FIG. 7 shows an alternative embodiment in which a different configuration of rail and support plates is provided. The components themselves are the same as in FIG. 6 and have therefore been denoted by similar reference numerals. In this case, the position of the rail 100 with respect to the projector is different from the previous embodiment (see FIG. 1), and the two plates 102 and 104 are inwardly of the rail, with an additional plate 120 outwardly of the rail. Casters 116 and 118 run on the plates 102 and 104 respectively and a similar caster 122 runs on plate 120. Again, motor 106 drives a double flanged wheel 112 on rail 100 and platform 160 is provided with a double flanged caster wheel 114 that also runs on the rail. In this embodiment, the drive wheel 112 is positioned adjacent the "leading" end of rail 100 (i.e. the end closest to the projection room wall 30) and the caster 114 is behind that wheel; the arrangement in the embodiment of FIG. 6 is reversed.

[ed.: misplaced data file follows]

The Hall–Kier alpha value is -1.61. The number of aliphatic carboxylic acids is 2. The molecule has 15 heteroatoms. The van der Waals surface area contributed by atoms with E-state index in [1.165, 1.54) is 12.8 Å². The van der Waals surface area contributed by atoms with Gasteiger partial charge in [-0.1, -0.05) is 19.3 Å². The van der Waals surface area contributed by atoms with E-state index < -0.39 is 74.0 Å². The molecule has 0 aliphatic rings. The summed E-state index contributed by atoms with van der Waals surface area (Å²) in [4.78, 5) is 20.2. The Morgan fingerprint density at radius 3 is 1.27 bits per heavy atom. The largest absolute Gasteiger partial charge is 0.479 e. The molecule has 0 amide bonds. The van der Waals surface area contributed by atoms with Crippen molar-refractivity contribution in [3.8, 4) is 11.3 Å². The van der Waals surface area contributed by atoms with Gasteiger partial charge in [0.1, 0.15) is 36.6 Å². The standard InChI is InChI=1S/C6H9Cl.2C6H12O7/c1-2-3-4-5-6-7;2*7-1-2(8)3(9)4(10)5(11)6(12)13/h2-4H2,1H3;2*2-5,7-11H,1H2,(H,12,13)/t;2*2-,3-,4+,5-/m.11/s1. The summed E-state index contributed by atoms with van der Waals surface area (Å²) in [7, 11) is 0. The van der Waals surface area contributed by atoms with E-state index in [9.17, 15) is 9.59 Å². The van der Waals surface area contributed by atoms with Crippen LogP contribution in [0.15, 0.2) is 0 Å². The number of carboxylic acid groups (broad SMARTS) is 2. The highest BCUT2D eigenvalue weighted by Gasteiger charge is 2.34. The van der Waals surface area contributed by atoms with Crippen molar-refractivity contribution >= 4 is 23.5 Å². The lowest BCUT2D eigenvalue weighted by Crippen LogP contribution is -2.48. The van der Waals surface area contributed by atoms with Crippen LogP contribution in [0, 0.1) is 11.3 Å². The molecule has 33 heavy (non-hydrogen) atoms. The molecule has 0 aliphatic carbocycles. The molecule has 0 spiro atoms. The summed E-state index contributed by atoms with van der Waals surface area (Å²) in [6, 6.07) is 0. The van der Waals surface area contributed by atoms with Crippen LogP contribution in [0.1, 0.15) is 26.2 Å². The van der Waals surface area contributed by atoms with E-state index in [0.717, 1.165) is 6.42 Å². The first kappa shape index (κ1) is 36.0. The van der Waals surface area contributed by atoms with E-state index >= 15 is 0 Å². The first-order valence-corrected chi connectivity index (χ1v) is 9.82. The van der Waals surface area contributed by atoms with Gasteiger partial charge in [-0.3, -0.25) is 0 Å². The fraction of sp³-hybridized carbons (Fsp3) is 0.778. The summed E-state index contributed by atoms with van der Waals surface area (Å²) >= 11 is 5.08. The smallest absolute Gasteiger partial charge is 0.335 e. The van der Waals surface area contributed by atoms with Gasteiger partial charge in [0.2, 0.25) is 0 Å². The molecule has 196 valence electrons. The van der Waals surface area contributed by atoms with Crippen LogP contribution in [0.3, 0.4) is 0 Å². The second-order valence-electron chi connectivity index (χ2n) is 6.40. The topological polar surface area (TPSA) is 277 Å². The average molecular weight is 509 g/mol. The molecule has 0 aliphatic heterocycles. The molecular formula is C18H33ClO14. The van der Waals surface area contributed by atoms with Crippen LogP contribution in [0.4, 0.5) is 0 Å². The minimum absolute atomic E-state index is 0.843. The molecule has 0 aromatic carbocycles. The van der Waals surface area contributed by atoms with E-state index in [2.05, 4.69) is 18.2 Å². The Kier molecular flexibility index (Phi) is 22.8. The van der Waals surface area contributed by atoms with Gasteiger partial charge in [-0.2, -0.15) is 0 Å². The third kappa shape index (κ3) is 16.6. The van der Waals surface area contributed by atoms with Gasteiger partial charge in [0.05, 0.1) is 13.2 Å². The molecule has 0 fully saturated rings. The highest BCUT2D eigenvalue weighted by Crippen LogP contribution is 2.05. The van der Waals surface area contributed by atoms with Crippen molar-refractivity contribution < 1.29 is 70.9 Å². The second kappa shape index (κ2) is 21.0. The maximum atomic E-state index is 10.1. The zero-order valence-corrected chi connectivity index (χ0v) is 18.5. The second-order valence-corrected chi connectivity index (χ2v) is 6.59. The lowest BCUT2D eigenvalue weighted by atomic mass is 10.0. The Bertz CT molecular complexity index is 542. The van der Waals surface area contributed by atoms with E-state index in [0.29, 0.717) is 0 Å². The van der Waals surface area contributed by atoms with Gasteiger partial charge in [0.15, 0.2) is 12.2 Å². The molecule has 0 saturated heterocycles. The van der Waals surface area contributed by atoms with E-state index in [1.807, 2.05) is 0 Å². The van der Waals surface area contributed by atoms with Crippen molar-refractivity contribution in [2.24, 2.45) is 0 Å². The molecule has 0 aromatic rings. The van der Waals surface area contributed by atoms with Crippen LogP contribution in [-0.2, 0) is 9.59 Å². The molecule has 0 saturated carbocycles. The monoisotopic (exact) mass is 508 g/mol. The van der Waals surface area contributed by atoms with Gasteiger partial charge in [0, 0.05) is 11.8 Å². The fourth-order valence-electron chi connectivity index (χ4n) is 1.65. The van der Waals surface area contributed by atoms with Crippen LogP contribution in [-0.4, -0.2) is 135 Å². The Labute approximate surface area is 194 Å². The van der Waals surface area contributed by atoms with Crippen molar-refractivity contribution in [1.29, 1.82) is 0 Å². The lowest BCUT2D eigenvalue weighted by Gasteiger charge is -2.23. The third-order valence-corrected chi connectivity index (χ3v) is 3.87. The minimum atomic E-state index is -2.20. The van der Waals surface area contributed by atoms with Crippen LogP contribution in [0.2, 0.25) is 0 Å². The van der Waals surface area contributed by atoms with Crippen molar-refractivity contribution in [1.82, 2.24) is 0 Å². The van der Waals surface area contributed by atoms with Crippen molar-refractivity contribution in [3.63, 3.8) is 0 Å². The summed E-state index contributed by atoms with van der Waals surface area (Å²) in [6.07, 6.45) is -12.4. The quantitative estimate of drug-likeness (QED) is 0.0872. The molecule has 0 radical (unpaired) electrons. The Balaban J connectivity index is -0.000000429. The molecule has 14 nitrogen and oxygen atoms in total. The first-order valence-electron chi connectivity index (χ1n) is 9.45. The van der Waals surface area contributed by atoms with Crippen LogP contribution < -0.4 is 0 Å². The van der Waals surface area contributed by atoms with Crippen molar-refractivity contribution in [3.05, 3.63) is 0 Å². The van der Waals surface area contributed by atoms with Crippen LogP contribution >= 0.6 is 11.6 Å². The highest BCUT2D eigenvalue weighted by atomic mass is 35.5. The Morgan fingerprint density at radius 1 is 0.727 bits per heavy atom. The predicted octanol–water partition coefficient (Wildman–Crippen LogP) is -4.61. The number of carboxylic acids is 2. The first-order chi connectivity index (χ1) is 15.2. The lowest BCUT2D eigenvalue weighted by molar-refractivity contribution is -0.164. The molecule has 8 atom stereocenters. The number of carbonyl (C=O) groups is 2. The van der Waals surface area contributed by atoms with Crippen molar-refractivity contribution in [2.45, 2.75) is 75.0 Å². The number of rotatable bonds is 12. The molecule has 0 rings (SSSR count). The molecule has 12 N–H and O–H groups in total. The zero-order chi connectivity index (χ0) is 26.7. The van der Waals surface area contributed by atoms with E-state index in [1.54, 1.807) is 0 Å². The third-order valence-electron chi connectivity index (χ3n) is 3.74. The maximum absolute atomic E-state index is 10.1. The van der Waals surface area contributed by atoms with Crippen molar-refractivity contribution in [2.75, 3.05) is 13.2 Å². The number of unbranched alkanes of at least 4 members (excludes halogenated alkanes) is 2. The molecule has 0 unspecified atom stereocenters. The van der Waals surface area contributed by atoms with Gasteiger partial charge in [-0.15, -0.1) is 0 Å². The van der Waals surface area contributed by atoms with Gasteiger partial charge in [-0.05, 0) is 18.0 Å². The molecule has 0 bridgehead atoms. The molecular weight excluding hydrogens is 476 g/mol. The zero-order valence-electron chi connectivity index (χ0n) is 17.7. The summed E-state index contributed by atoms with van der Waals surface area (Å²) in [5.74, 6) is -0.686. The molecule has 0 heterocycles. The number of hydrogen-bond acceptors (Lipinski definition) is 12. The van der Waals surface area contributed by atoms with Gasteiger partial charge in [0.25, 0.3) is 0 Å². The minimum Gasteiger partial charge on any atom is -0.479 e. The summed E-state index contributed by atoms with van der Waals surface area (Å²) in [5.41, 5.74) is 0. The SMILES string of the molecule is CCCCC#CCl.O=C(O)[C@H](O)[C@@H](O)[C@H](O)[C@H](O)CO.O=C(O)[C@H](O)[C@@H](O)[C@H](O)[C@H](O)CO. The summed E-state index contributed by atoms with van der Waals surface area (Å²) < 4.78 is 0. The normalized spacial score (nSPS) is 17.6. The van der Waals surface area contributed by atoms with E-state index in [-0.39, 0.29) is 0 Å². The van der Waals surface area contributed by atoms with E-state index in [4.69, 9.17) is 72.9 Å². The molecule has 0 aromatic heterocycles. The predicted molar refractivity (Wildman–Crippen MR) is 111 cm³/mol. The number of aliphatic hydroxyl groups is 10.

It will be understood from this that various different track configurations and drive wheel arrangements may be appropriate for different applications and different projectors.
In summary, the invention addresses the need to position the two projectors as close as possible laterally to each other in their projection positions, to minimize unwanted horizontal offset of the projected images, and at the same time to have provision for unrestricted access to each projector for set up and maintenance.